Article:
I doubt if you take a screwdriver, and examine the PCB on your keyboard,
you'll find the diode scheme that I was using. And I don't think the
diode idea can be fitted inside the chip. It has to be done at each
keyswitch, right on the PCB.

The diodes can be purchased for less than a penny ($0.01) each. So
doing a whole keyboard costs slightly more than $1 USD :) That's
actually a significant expense, when you consider the retail price
of generic keyboards.

http://www.digikey.com/product-detail/en/1N914BTR/1N914BTR-ND/458816

This is how you add diodes to support N-key rollover (assuming the
keyboard controller can handle multiple keys).

http://www.avernus.com/~gadams/hardware/keyboard/images/choc-mini-matrix-schematic.png

Example of a keyboard with something added per switch. And judging by
the color and form factor of the diodes, those are 1N914/1N4148 style
general purpose switching diodes (the cheap ones). On this keyboard,
the keys are held in place by the upper substrate, while the lower
substrate is the single-sided PCB of the keyboard controller. A diode
is in series with each switch.

http://www.avernus.com/~gadams/hardware/keyboard/images/choc-mini-5398-diodes.jpg

Paul
 
T

Ting Hsu

What's the opposite of N-Key Rollover?

If you go to a keyboard forum (like geekhack.org), they will use terms
like 2-key rollover or 6-key rollover, to refer to non-N-key (aka, <
10-key) rollover scenarios.

Nearly all membrane keyboards are really just 2-key rollover.

Note that even if you have an N-key rollover keyboard, the USB
specification for keyboards has a 6 key limit. The only way to break
the 6-key rollover limit is to use the PS/2 port, or for the keyboard
to fake it by registering itself as multiple keyboards (my home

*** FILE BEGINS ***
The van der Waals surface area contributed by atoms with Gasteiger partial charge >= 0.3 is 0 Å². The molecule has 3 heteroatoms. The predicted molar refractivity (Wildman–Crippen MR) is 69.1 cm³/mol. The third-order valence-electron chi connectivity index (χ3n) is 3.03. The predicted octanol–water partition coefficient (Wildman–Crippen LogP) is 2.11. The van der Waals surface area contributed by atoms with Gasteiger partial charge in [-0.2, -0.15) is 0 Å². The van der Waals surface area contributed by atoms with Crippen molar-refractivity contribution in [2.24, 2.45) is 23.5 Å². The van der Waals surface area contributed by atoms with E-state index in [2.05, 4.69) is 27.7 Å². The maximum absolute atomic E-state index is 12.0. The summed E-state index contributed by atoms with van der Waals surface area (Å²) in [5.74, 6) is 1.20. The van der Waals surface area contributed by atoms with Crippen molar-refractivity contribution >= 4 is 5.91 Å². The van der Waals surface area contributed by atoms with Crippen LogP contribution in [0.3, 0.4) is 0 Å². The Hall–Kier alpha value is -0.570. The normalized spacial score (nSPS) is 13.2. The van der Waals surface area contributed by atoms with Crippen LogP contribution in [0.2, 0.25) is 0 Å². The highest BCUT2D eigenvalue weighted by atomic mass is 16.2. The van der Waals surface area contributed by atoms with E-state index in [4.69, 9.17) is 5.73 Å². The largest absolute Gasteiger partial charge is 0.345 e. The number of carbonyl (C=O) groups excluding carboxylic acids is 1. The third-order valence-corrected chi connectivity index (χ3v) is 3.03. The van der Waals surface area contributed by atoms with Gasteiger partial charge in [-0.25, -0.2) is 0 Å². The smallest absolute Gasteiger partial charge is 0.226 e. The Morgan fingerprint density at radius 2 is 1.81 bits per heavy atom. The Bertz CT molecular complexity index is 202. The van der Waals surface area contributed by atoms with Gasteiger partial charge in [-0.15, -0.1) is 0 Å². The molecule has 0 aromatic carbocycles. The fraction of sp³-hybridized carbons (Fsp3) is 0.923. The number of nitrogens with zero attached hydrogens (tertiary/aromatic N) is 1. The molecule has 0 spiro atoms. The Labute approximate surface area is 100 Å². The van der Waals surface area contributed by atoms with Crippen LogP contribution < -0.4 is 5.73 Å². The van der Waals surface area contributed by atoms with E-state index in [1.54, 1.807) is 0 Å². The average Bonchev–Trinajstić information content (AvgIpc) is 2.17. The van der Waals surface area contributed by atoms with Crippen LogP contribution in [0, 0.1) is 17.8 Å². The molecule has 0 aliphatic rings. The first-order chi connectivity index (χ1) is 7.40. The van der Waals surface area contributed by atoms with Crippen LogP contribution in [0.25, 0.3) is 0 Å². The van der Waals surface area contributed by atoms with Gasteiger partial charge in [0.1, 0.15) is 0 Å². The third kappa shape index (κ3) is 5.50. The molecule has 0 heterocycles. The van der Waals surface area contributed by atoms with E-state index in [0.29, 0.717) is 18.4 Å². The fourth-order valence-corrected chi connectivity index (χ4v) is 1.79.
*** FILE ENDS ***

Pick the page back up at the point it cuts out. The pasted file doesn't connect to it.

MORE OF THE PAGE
keyboard, the Noppoo Choc Mini, pretends it is 2 USB keyboards, in
order to get N-key rollover).
 
L

larrymoencurly

What's the opposite of N-Key Rollover?
I meant the name for that...

N-key lockout. Feels awful, like typing on an old mechanical
typewriter that jams if more than 2 keys are pressed at once.

I once played around with an unencoded keyboard wired to a couple
of I/O ports, and the feel of the typing could be changed a lot by
changing the scanning software. My first attempt gave n-key lockout,
but by storing just the previous decoded key I got 2-key rollover,
which felt a lot better and for all practical purposes as good as
n-key rollover. By storing the whole key matrix, I got n-key rollover
but sometimes with phantom keys. I was able to fix that problem in
software (sometimes lock out if more than 2 keys pressed at once) or by
wiring a diode in series with each key switch. BTW a simple hardware
decoder that scans the matrix will automatically give 2-key rollover,
and I think it gives reliable n-key rollover if diodes are added.
 
F

Franc Zabkar

What's the opposite of N-Key Rollover?

FYI, here is the specification for the original IBM PC-AT keyboard:
http://www.users.on.net/~fzabkar/PC-AT/IBM_AT_keybd.txt

"The keyboard is able to detect all keys that are pressed, and their